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The rhombicuboctahedron or small rhombicuboctahedron is an Archimedean solid with eight triangular and eighteen square faces. There are 24 identical vertices, with one triangle and three squares meeting at each. It is worth noting that six of the squares are connected diagonally to the triangles while the others are connected orthogonally. The polyhedron has octahedral symmetry, like the cube and octahedron. Its dual is called the trapezoidal icositetrahedron, although its faces are not really true trapezoids.

Canonical coordinates for a rhombicuboctahedron are (±(1+√2), ±1, ±1), (±1, ±(1+√2), ±1) and (±1, ±1, ±(1+√2)).

There are three pairs of parallel planes that each intersect the rhombicuboctahedron through eight edges in the form of a regular octagon. The rhombicuboctahedron may divided along any of these two obtain an octagonal prism with regular faces and two additional polyhedra called square cupolae, which count among the Johnson solids. These can be reassmebled to give a new solid called the pseudorhombicuboctahedron (or gyroelongated square bicupola) with the symmetry of a square antiprism. In this the vertices are all locally the same as those of a rhombicuboctahedron, with one triangle and three squares meeting at each, but are not all identical with respect to the entire polyhedron, since some are closer to the symmetry axis than others.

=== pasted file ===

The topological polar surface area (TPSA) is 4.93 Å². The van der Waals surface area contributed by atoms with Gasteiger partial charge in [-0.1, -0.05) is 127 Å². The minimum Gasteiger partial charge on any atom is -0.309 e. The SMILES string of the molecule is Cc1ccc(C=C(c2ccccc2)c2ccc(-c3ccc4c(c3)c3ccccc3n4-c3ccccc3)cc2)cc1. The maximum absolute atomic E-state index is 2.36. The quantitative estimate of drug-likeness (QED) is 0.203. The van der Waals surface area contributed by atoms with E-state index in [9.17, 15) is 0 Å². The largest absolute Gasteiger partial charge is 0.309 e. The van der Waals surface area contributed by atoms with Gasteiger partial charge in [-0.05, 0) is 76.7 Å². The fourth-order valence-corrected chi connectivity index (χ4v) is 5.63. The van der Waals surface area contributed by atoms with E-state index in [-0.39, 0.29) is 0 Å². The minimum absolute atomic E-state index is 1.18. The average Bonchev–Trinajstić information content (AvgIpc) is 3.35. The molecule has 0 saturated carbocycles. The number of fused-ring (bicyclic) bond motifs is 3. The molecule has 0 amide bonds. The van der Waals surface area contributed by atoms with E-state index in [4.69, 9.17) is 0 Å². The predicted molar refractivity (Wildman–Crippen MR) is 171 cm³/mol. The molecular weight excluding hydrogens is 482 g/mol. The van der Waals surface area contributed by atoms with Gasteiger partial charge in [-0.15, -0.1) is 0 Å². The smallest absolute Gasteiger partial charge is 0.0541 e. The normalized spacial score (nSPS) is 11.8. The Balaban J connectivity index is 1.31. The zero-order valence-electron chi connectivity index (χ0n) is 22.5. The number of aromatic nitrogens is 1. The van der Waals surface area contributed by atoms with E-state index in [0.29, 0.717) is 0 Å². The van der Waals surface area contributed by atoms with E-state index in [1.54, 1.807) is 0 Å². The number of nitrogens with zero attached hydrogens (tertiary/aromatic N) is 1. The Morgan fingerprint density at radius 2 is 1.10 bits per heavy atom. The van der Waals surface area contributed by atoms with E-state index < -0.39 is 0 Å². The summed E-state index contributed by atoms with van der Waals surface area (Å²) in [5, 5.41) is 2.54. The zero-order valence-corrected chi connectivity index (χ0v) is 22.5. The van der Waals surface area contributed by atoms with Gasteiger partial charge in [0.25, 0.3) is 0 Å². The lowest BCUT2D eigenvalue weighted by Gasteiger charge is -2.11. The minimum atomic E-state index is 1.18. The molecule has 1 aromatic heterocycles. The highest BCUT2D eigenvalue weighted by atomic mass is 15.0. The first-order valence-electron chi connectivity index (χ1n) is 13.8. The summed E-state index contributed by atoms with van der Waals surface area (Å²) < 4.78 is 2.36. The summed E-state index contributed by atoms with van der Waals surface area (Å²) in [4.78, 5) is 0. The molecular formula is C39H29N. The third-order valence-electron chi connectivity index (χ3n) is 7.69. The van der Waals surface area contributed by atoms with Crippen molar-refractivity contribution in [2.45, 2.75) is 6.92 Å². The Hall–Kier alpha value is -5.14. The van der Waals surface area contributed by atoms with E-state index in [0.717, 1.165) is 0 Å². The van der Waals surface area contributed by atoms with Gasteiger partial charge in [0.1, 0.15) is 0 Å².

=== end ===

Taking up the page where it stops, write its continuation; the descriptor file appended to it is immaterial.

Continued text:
There are distortions of the rhombicuboctahedron that, while some of the faces are not regular polygons, are still vertex-uniform. Some of these can be made by taking a cube or octahedron and cutting off the edges, then trimming the corners, so the resulting polyhedron has six square and twelve rectangular faces. These have octahedral symmetry and form a continuous series between the cube and the octahedron, analogous to the distortions of the rhombicosidodecahedron or the tetrahedral distortions of the cuboctahedron. However, the rhombicuboctahedron also has a second set of distortions with six rectangular and sixteen trapezoidal faces, which do not have octahedral symmetry but rather Th symmetry, so they are invariant under the same rotations as the tetrahedron but different reflections.

The lines along which a Rubik's Cube can be turned are, projected onto a sphere, similar, topologically identical, to a rhombicuboctahedron's edges.

See cube, octahedron, cuboctahedron, truncated cuboctahedron (great rhombicuboctahedron)

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